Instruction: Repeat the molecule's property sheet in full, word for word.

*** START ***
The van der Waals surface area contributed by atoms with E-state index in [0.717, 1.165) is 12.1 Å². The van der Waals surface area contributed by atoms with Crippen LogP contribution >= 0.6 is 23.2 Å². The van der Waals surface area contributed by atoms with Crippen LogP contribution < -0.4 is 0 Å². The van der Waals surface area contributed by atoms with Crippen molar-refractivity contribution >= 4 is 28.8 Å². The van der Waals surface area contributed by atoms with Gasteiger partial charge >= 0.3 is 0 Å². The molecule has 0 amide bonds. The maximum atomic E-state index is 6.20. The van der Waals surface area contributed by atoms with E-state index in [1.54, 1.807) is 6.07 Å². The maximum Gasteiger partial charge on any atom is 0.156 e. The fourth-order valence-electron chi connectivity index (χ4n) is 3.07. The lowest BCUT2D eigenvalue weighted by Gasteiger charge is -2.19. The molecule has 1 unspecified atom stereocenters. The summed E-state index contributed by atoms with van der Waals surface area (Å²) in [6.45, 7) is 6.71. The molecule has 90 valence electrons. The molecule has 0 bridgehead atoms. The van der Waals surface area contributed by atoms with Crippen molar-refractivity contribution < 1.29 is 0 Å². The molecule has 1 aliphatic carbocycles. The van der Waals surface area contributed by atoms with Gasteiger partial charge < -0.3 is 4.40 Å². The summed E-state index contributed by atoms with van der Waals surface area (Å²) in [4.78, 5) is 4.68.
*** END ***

The van der Waals surface area contributed by atoms with E-state index in [0.717, 1.165) is 12.1 Å². The van der Waals surface area contributed by atoms with Crippen LogP contribution >= 0.6 is 23.2 Å². The van der Waals surface area contributed by atoms with Crippen LogP contribution < -0.4 is 0 Å². The van der Waals surface area contributed by atoms with Crippen molar-refractivity contribution >= 4 is 28.8 Å². The van der Waals surface area contributed by atoms with Gasteiger partial charge >= 0.3 is 0 Å². The molecule has 0 amide bonds. The maximum atomic E-state index is 6.20. The van der Waals surface area contributed by atoms with E-state index in [1.54, 1.807) is 6.07 Å². The maximum Gasteiger partial charge on any atom is 0.156 e. The fourth-order valence-electron chi connectivity index (χ4n) is 3.07. The lowest BCUT2D eigenvalue weighted by Gasteiger charge is -2.19. The molecule has 1 unspecified atom stereocenters. The summed E-state index contributed by atoms with van der Waals surface area (Å²) in [6.45, 7) is 6.71. The molecule has 90 valence electrons. The molecule has 0 bridgehead atoms. The van der Waals surface area contributed by atoms with Crippen molar-refractivity contribution < 1.29 is 0 Å². The molecule has 1 aliphatic carbocycles. The van der Waals surface area contributed by atoms with Gasteiger partial charge < -0.3 is 4.40 Å². The summed E-state index contributed by atoms with van der Waals surface area (Å²) in [4.78, 5) is 4.68.